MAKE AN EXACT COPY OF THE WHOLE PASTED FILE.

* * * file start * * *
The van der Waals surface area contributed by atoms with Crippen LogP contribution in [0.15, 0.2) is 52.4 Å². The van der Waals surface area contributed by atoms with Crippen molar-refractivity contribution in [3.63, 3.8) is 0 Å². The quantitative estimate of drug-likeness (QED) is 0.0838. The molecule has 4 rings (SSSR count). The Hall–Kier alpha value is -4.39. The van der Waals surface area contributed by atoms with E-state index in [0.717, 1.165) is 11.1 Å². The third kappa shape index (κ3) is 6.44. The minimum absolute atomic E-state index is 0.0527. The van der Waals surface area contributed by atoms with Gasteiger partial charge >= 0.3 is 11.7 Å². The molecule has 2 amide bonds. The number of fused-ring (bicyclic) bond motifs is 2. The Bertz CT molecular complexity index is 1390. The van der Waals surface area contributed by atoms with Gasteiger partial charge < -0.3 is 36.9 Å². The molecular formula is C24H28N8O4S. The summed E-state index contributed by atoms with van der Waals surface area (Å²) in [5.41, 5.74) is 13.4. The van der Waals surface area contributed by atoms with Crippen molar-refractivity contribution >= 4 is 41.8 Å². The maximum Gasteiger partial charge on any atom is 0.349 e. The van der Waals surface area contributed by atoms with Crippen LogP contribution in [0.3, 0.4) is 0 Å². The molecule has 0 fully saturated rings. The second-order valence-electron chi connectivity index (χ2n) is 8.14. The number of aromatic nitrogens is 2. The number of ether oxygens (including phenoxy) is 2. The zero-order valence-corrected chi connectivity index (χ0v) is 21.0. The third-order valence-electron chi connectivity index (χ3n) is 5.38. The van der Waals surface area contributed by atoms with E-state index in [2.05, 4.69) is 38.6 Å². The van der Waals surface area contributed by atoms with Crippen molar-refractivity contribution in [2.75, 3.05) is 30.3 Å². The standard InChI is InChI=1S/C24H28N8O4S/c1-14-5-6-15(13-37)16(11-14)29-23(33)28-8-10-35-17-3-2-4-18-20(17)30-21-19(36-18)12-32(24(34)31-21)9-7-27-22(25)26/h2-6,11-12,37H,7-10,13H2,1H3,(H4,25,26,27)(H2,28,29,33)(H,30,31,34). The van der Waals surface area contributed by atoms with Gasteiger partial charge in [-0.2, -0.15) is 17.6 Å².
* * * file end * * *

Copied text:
The van der Waals surface area contributed by atoms with Crippen LogP contribution in [0.15, 0.2) is 52.4 Å². The van der Waals surface area contributed by atoms with Crippen molar-refractivity contribution in [3.63, 3.8) is 0 Å². The quantitative estimate of drug-likeness (QED) is 0.0838. The molecule has 4 rings (SSSR count). The Hall–Kier alpha value is -4.39. The van der Waals surface area contributed by atoms with E-state index in [0.717, 1.165) is 11.1 Å². The third kappa shape index (κ3) is 6.44. The minimum absolute atomic E-state index is 0.0527. The van der Waals surface area contributed by atoms with Gasteiger partial charge >= 0.3 is 11.7 Å². The molecule has 2 amide bonds. The number of fused-ring (bicyclic) bond motifs is 2. The Bertz CT molecular complexity index is 1390. The van der Waals surface area contributed by atoms with Gasteiger partial charge < -0.3 is 36.9 Å². The molecular formula is C24H28N8O4S. The summed E-state index contributed by atoms with van der Waals surface area (Å²) in [5.41, 5.74) is 13.4. The van der Waals surface area contributed by atoms with Crippen molar-refractivity contribution >= 4 is 41.8 Å². The maximum Gasteiger partial charge on any atom is 0.349 e. The van der Waals surface area contributed by atoms with Crippen LogP contribution in [0.3, 0.4) is 0 Å². The molecule has 0 fully saturated rings. The second-order valence-electron chi connectivity index (χ2n) is 8.14. The number of aromatic nitrogens is 2. The number of ether oxygens (including phenoxy) is 2. The zero-order valence-corrected chi connectivity index (χ0v) is 21.0. The third-order valence-electron chi connectivity index (χ3n) is 5.38. The van der Waals surface area contributed by atoms with E-state index in [2.05, 4.69) is 38.6 Å². The van der Waals surface area contributed by atoms with Crippen molar-refractivity contribution in [2.75, 3.05) is 30.3 Å². The standard InChI is InChI=1S/C24H28N8O4S/c1-14-5-6-15(13-37)16(11-14)29-23(33)28-8-10-35-17-3-2-4-18-20(17)30-21-19(36-18)12-32(24(34)31-21)9-7-27-22(25)26/h2-6,11-12,37H,7-10,13H2,1H3,(H4,25,26,27)(H2,28,29,33)(H,30,31,34). The van der Waals surface area contributed by atoms with Gasteiger partial charge in [-0.2, -0.15) is 17.6 Å².